Manchester United need a point from their final game to clinch a Champions League place after coming from behind to draw against West Ham, who confirmed their Premier League survival.
Ole Gunnar Solskjaer’s side moved third, a point ahead of Leicester, who they face at the King Power Stadium on Sunday.
But victory for Brendan Rodgers’ side will deny the Red Devils a spot in Europe’s elite club competition next season – unless fourth-placed Chelsea lose both their remaining games.
Meanwhile, the point for David Moyes’ side guarantees Premier League football next season as they now lie four points clear of the relegation zone.
Michail Antonio put the Hammers ahead in first-half stoppage time with his eighth goal in six games after Paul Pogba gave away a penalty when he raised his hands to block a Declan Rice free-kick.
Eighteen-year-old Mason Greenwood levelled with his 17th goal of a stellar first season as a senior player.
Both sides had chances to win it, with under-pressure David de Gea producing a fingertip save to repel a deflected Jarrod Bowen effort and substitute Odion Ighalo turned a near-post effort wide at the other end.
United already knew their efforts to secure a top-four berth would go down to the last day at Leicester. However, the point means that, after being in fifth since February, Ole Gunnar Solskjaer’s side have moved back into the top four for the first time since 14 September.
Greenwood the United star
Although Solskjaer said during United’s pre-season tour of Australia he rated Greenwood as the best finisher at the club, it was not until December that he gave the Yorkshireman his first Premier League start of the season.
Twenty-two games on, it is hard to imagine the line-up for an important game being picked without him.
His latest clinical effort was his 10th in the league this term. Michael Owen’s astonishing effort in 1997-98, when he scored 18, is the only time a teenager has done better since the Premier League was formed in 1992.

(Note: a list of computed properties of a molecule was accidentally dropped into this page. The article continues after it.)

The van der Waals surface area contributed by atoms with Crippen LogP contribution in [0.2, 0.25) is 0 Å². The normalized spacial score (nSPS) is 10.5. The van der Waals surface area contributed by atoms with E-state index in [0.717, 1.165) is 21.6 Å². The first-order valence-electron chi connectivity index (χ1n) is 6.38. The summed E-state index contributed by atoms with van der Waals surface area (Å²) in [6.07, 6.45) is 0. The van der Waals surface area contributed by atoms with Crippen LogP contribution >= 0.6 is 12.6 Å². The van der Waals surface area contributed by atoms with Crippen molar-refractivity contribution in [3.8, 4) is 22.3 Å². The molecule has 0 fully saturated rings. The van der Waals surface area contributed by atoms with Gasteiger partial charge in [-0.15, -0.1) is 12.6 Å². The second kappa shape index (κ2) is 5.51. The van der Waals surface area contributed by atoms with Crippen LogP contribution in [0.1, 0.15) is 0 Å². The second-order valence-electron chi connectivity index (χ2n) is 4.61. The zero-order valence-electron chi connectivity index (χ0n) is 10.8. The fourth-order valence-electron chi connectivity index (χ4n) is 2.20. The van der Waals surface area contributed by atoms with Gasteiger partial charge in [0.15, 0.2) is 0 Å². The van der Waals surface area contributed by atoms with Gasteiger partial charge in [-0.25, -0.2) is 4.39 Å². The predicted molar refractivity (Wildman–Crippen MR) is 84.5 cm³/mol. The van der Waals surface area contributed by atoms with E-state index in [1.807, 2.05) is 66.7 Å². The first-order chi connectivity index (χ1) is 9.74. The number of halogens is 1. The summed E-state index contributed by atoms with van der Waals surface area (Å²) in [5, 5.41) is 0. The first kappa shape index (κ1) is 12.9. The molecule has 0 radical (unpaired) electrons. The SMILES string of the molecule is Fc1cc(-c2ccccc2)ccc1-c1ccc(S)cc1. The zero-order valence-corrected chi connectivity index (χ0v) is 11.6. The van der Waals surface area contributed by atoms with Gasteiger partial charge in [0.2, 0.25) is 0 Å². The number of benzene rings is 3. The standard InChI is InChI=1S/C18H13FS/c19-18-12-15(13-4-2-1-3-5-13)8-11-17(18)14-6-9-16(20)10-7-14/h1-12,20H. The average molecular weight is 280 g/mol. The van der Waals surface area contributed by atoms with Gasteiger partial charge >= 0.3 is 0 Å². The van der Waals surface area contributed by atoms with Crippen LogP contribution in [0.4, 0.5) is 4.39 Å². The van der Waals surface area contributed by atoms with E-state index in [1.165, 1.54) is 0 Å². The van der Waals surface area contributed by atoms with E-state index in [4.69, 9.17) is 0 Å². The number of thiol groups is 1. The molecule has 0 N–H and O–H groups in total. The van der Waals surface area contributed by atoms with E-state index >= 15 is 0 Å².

The intricate close passing with Martial which created the shooting opportunity underlined that Greenwood is much more than a goalscorer. It felt like he was taking responsibility when other, more experienced, team-mates had not.
Owen went to a World Cup after his stellar season. Greenwood has more time and, although he will still be a teenage when the European Championships begin next summer, on this evidence it would be no surprise to see him included in Gareth Southgate’s squad.
The goal was vital for United, who have failed to win successive home games for the first time in nearly six months, but have the advantage at just the right time as Solskjaer looks to return the club back to something like their former selves.
Moyes on a mission
At half-time, Moyes marched towards the dressing rooms with a look of determination on his face. He must also have been feeling of immense satisfaction.
Moyes was sacked as United boss in April 2014, less than a season into a six-year contract as Sir Alex Ferguson’s successor.
In the build-up to the game, Moyes said the only difference between him and Solskjaer was that the Norwegian was given time.
The statistics suggest Moyes has a point. Solskjaer’s results in his first 51 games as United boss are broadly similar to the Scot, who won two games more, but lost an extra one as well.
The obvious difference is that Moyes was not a legendary figure at Old Trafford and never scored an injury-time goal to win a Champions League final. It means no-one will ever know if he could have turned around a dismal first season.
However, thanks to Antonio, who has scored more goals in the past 22 days than he has managed in either of the two previous seasons, we do know Moyes has twice dragged West Ham clear of a perilous situation in a relegation fight.
Unlike two years ago, when they ditched the Scot in favour of Manuel Pellegrini, West Ham seem certain to stick with Moyes, who has already told the club he wants them to start promising less and delivering more.
More to follow.